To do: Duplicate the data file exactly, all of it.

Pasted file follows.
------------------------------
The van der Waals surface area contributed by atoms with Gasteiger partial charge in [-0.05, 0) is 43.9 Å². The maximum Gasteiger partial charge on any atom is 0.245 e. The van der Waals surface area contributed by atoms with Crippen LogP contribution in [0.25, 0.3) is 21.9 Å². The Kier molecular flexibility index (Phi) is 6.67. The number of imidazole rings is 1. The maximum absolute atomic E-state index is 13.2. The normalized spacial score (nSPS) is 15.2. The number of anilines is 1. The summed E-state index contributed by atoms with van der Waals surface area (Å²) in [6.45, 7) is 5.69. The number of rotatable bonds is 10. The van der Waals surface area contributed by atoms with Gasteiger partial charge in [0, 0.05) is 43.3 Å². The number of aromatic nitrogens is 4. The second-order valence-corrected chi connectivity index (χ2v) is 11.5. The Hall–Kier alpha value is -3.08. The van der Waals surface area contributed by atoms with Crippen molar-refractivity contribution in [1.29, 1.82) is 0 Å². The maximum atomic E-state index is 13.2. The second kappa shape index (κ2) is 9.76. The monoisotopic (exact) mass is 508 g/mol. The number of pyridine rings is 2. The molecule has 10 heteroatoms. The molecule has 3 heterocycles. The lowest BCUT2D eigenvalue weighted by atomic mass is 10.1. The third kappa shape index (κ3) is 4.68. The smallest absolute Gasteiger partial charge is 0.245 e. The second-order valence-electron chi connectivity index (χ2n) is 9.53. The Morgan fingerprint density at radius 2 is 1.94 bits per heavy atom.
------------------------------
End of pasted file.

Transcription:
The van der Waals surface area contributed by atoms with Gasteiger partial charge in [-0.05, 0) is 43.9 Å². The maximum Gasteiger partial charge on any atom is 0.245 e. The van der Waals surface area contributed by atoms with Crippen LogP contribution in [0.25, 0.3) is 21.9 Å². The Kier molecular flexibility index (Phi) is 6.67. The number of imidazole rings is 1. The maximum absolute atomic E-state index is 13.2. The normalized spacial score (nSPS) is 15.2. The number of anilines is 1. The summed E-state index contributed by atoms with van der Waals surface area (Å²) in [6.45, 7) is 5.69. The number of rotatable bonds is 10. The van der Waals surface area contributed by atoms with Gasteiger partial charge in [0, 0.05) is 43.3 Å². The number of aromatic nitrogens is 4. The second-order valence-corrected chi connectivity index (χ2v) is 11.5. The Hall–Kier alpha value is -3.08. The van der Waals surface area contributed by atoms with Crippen molar-refractivity contribution in [1.29, 1.82) is 0 Å². The maximum atomic E-state index is 13.2. The second kappa shape index (κ2) is 9.76. The monoisotopic (exact) mass is 508 g/mol. The number of pyridine rings is 2. The molecule has 10 heteroatoms. The molecule has 3 heterocycles. The lowest BCUT2D eigenvalue weighted by atomic mass is 10.1. The third kappa shape index (κ3) is 4.68. The smallest absolute Gasteiger partial charge is 0.245 e. The second-order valence-electron chi connectivity index (χ2n) is 9.53. The Morgan fingerprint density at radius 2 is 1.94 bits per heavy atom.